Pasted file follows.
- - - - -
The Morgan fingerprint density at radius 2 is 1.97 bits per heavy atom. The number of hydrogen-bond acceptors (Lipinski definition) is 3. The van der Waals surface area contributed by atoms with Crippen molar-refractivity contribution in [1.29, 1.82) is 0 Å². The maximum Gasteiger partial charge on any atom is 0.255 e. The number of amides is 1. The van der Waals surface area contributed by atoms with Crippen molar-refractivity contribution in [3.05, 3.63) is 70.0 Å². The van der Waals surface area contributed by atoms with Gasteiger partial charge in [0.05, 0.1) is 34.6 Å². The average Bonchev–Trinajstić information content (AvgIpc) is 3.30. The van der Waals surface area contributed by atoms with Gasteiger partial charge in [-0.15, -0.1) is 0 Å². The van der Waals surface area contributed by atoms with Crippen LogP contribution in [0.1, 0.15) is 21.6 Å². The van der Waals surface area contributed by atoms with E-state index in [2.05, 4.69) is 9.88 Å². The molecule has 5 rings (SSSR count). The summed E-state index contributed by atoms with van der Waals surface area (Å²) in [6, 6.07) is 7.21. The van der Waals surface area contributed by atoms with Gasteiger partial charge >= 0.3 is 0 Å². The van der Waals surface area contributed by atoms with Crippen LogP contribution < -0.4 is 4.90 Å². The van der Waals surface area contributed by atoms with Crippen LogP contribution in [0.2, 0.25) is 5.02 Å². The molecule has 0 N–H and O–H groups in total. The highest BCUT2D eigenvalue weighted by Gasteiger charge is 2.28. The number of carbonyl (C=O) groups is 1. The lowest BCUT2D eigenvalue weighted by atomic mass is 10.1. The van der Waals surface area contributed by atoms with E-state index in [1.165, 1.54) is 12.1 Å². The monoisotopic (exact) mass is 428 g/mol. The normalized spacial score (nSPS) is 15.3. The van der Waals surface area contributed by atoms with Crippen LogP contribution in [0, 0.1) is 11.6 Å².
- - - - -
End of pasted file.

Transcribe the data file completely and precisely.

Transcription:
The Morgan fingerprint density at radius 2 is 1.97 bits per heavy atom. The number of hydrogen-bond acceptors (Lipinski definition) is 3. The van der Waals surface area contributed by atoms with Crippen molar-refractivity contribution in [1.29, 1.82) is 0 Å². The maximum Gasteiger partial charge on any atom is 0.255 e. The number of amides is 1. The van der Waals surface area contributed by atoms with Crippen molar-refractivity contribution in [3.05, 3.63) is 70.0 Å². The van der Waals surface area contributed by atoms with Gasteiger partial charge in [0.05, 0.1) is 34.6 Å². The average Bonchev–Trinajstić information content (AvgIpc) is 3.30. The van der Waals surface area contributed by atoms with Gasteiger partial charge in [-0.15, -0.1) is 0 Å². The van der Waals surface area contributed by atoms with Crippen LogP contribution in [0.1, 0.15) is 21.6 Å². The van der Waals surface area contributed by atoms with E-state index in [2.05, 4.69) is 9.88 Å². The molecule has 5 rings (SSSR count). The summed E-state index contributed by atoms with van der Waals surface area (Å²) in [6, 6.07) is 7.21. The van der Waals surface area contributed by atoms with Gasteiger partial charge >= 0.3 is 0 Å². The van der Waals surface area contributed by atoms with Crippen LogP contribution < -0.4 is 4.90 Å². The van der Waals surface area contributed by atoms with Crippen LogP contribution in [0.2, 0.25) is 5.02 Å². The molecule has 0 N–H and O–H groups in total. The highest BCUT2D eigenvalue weighted by Gasteiger charge is 2.28. The number of carbonyl (C=O) groups is 1. The lowest BCUT2D eigenvalue weighted by atomic mass is 10.1. The van der Waals surface area contributed by atoms with E-state index in [1.165, 1.54) is 12.1 Å². The monoisotopic (exact) mass is 428 g/mol. The normalized spacial score (nSPS) is 15.3. The van der Waals surface area contributed by atoms with Crippen LogP contribution in [0, 0.1) is 11.6 Å².